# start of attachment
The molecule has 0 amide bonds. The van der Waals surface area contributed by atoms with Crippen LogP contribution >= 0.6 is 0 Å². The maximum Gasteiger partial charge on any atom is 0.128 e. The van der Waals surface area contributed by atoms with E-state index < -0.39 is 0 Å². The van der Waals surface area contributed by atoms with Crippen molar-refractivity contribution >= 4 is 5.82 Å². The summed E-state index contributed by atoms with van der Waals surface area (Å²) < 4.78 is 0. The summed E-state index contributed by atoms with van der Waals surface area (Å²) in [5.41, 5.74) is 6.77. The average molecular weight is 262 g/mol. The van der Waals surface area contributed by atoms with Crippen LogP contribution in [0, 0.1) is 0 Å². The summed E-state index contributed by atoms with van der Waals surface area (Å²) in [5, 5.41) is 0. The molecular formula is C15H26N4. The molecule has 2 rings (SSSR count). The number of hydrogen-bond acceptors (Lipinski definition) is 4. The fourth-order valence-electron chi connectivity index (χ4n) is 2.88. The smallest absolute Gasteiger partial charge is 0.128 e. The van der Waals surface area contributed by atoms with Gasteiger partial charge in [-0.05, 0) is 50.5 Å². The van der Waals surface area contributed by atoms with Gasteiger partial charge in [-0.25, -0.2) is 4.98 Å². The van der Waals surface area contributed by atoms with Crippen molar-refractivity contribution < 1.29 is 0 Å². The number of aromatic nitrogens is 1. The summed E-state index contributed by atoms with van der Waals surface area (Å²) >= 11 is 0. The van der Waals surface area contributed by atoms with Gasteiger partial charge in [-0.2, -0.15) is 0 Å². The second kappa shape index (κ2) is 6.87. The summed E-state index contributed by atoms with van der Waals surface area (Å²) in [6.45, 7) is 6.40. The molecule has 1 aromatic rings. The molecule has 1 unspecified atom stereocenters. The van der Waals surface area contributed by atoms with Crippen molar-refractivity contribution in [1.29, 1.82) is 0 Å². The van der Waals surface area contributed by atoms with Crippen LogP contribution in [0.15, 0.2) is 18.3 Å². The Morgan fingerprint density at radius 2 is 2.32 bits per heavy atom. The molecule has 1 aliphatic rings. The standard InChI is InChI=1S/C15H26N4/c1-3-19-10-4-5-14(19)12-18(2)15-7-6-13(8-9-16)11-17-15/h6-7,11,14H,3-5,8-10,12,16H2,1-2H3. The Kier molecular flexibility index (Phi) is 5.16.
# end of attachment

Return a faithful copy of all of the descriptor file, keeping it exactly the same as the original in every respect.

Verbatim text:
The molecule has 0 amide bonds. The van der Waals surface area contributed by atoms with Crippen LogP contribution >= 0.6 is 0 Å². The maximum Gasteiger partial charge on any atom is 0.128 e. The van der Waals surface area contributed by atoms with E-state index < -0.39 is 0 Å². The van der Waals surface area contributed by atoms with Crippen molar-refractivity contribution >= 4 is 5.82 Å². The summed E-state index contributed by atoms with van der Waals surface area (Å²) < 4.78 is 0. The summed E-state index contributed by atoms with van der Waals surface area (Å²) in [5.41, 5.74) is 6.77. The average molecular weight is 262 g/mol. The van der Waals surface area contributed by atoms with Crippen LogP contribution in [0, 0.1) is 0 Å². The summed E-state index contributed by atoms with van der Waals surface area (Å²) in [5, 5.41) is 0. The molecular formula is C15H26N4. The molecule has 2 rings (SSSR count). The number of hydrogen-bond acceptors (Lipinski definition) is 4. The fourth-order valence-electron chi connectivity index (χ4n) is 2.88. The smallest absolute Gasteiger partial charge is 0.128 e. The van der Waals surface area contributed by atoms with Gasteiger partial charge in [-0.05, 0) is 50.5 Å². The van der Waals surface area contributed by atoms with Gasteiger partial charge in [-0.25, -0.2) is 4.98 Å². The van der Waals surface area contributed by atoms with Crippen molar-refractivity contribution < 1.29 is 0 Å². The number of aromatic nitrogens is 1. The summed E-state index contributed by atoms with van der Waals surface area (Å²) >= 11 is 0. The van der Waals surface area contributed by atoms with Gasteiger partial charge in [-0.2, -0.15) is 0 Å². The second kappa shape index (κ2) is 6.87. The summed E-state index contributed by atoms with van der Waals surface area (Å²) in [6.45, 7) is 6.40. The molecule has 1 aromatic rings. The molecule has 1 unspecified atom stereocenters. The van der Waals surface area contributed by atoms with Crippen molar-refractivity contribution in [1.29, 1.82) is 0 Å². The van der Waals surface area contributed by atoms with Crippen LogP contribution in [0.15, 0.2) is 18.3 Å². The Morgan fingerprint density at radius 2 is 2.32 bits per heavy atom. The molecule has 1 aliphatic rings. The standard InChI is InChI=1S/C15H26N4/c1-3-19-10-4-5-14(19)12-18(2)15-7-6-13(8-9-16)11-17-15/h6-7,11,14H,3-5,8-10,12,16H2,1-2H3. The Kier molecular flexibility index (Phi) is 5.16.